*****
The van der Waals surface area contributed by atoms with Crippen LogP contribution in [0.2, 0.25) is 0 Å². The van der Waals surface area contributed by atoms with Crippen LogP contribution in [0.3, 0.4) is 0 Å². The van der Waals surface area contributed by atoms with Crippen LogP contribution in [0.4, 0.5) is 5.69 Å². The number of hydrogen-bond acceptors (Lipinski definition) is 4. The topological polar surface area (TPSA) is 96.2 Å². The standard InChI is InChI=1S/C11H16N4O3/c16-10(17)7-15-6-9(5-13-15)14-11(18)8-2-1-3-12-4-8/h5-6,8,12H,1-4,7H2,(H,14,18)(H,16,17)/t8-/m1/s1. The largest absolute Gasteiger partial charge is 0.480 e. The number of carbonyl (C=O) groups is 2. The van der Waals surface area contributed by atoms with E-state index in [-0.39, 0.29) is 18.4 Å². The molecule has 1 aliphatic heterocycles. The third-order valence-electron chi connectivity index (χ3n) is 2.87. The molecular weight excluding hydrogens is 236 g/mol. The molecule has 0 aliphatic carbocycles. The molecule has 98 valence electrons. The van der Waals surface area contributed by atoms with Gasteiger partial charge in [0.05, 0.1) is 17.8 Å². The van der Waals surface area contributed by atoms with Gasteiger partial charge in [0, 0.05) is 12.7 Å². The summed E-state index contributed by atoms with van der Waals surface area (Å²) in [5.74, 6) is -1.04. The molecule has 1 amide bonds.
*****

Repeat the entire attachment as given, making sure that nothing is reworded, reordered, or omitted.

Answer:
The van der Waals surface area contributed by atoms with Crippen LogP contribution in [0.2, 0.25) is 0 Å². The van der Waals surface area contributed by atoms with Crippen LogP contribution in [0.3, 0.4) is 0 Å². The van der Waals surface area contributed by atoms with Crippen LogP contribution in [0.4, 0.5) is 5.69 Å². The number of hydrogen-bond acceptors (Lipinski definition) is 4. The topological polar surface area (TPSA) is 96.2 Å². The standard InChI is InChI=1S/C11H16N4O3/c16-10(17)7-15-6-9(5-13-15)14-11(18)8-2-1-3-12-4-8/h5-6,8,12H,1-4,7H2,(H,14,18)(H,16,17)/t8-/m1/s1. The largest absolute Gasteiger partial charge is 0.480 e. The number of carbonyl (C=O) groups is 2. The van der Waals surface area contributed by atoms with E-state index in [-0.39, 0.29) is 18.4 Å². The molecule has 1 aliphatic heterocycles. The third-order valence-electron chi connectivity index (χ3n) is 2.87. The molecular weight excluding hydrogens is 236 g/mol. The molecule has 0 aliphatic carbocycles. The molecule has 98 valence electrons. The van der Waals surface area contributed by atoms with Gasteiger partial charge in [0.05, 0.1) is 17.8 Å². The van der Waals surface area contributed by atoms with Gasteiger partial charge in [0, 0.05) is 12.7 Å². The summed E-state index contributed by atoms with van der Waals surface area (Å²) in [5.74, 6) is -1.04. The molecule has 1 amide bonds.